Five years later, Belichick is now playing field position and trying to win a war by just sitting in a foxhole.
Brady, meanwhile, looked like a rattled Matt Schaub in the closing moments of the first half, though he alone was not to blame. With 34 seconds remaining in the second quarter, Brady completed a short pass near the right sideline to Aaron Hernandez, who could have easily stepped out of bounds near the Baltimore 10-yard line. Instead, Hernandez tried to turn upfield and score, costing the Patriots a timeout. The blunder only grew in magnitude when Brady scrambled and slid on the next play, eschewing the Patriots' last timeout( which they were presumably saving for a field goal attempt) in hopes of spiking the ball. Brady ended up burning the timeout anyway ... with four seconds left.
And so, instead of having two shots at the end zone against a stingy Baltimore defense, the Patriots had to settle for a field goal and a 13-7 lead when they might have been up by two scores.
"I thought we could get up there, or we wanted to try to get up there and clock it and have time to run a play - and have the timeout to kick the field goal," Belichick explained.
Countered Brady, " Well, we had one timeout left so we were trying to save that for the field goal. I would have loved to get the touchdown there, but we settled for the field goal to go up, whatever it was, 13-7 at the half. We felt pretty good about where we were at halftime, but we just didnít come out in the second half and execute very well."
No, guys. You botched it. Plain and simple. You screwed up.
Beyond all of that, perhaps the greatest indictment of the Patriots came following the game, during Brady's (very) brief question-and-answer session with reporters. More than anyone, of course, Brady, and, for that matter, Belichick knows what championship football looks and feels like. The Patriots won three Super Bowls in four years because they were tougher, more disciplined and more poised than the opposition, and the Patriots in this game were none of those.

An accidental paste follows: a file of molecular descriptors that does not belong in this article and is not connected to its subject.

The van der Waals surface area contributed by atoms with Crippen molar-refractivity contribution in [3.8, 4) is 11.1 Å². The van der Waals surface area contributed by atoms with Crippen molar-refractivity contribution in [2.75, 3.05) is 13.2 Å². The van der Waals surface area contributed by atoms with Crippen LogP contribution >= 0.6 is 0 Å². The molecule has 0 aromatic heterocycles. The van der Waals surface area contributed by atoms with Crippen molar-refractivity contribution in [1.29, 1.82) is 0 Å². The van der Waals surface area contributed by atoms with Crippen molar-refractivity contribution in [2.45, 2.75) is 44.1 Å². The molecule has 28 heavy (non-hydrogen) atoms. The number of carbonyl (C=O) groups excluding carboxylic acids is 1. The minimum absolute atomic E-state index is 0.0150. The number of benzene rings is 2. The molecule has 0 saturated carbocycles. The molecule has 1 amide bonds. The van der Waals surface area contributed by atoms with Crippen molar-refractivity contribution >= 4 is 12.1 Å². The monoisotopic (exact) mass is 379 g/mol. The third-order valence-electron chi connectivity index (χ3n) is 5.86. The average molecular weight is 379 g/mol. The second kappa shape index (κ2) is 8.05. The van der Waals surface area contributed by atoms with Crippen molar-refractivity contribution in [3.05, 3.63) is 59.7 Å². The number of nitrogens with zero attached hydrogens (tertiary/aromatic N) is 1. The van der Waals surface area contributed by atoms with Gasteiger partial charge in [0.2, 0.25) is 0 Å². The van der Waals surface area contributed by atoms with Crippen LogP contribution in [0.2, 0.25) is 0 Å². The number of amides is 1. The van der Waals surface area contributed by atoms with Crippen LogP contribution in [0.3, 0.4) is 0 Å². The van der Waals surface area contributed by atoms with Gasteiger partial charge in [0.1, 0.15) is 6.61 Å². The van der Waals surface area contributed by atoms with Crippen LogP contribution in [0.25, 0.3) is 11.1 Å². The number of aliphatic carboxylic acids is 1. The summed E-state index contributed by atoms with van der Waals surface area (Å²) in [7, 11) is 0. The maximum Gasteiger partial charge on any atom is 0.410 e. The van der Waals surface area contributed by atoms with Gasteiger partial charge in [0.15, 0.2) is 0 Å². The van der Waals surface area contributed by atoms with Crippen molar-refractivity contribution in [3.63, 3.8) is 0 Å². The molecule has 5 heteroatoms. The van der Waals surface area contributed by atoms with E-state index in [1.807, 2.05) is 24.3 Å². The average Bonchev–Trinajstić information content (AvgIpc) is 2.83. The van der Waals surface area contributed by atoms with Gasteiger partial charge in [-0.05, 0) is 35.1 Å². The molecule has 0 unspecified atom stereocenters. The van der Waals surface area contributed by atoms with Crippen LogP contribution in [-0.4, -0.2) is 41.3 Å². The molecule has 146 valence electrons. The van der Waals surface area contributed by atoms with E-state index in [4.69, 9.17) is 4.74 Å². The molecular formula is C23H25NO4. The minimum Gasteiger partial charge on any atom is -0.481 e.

Reporter: After the season opener, you said the toughness of the team is defined by being able to run the ball when they know itís coming. Do you feel that you guys were able to do that tonight? There were a lot of third-and-2 and second-and-2 [situations] where you guys were in shotgun and throwing it.
Brady: I'd have to see the film, but whatever we did, we didn't execute very well. The name of the game is execution and if you donít execute well against a good team, like I said, you're not going to come up on the winning end.
Don't bother with the film, Tom. As if you really need to. We saw it and you know it.
You all looked scared.
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Tony Massarotti is a Globe sportswriter and has been writing about sports in Boston for the last 19 years. A lifelong Bostonian, Massarotti graduated from Waltham High School and Tufts University. He was voted the Massachusetts Sportswriter of the Year by his peers in 2000 and 2008 and has been a finalist for the award on several other occasions. This blog won a 2008 EPpy award for "Best Sports Blog".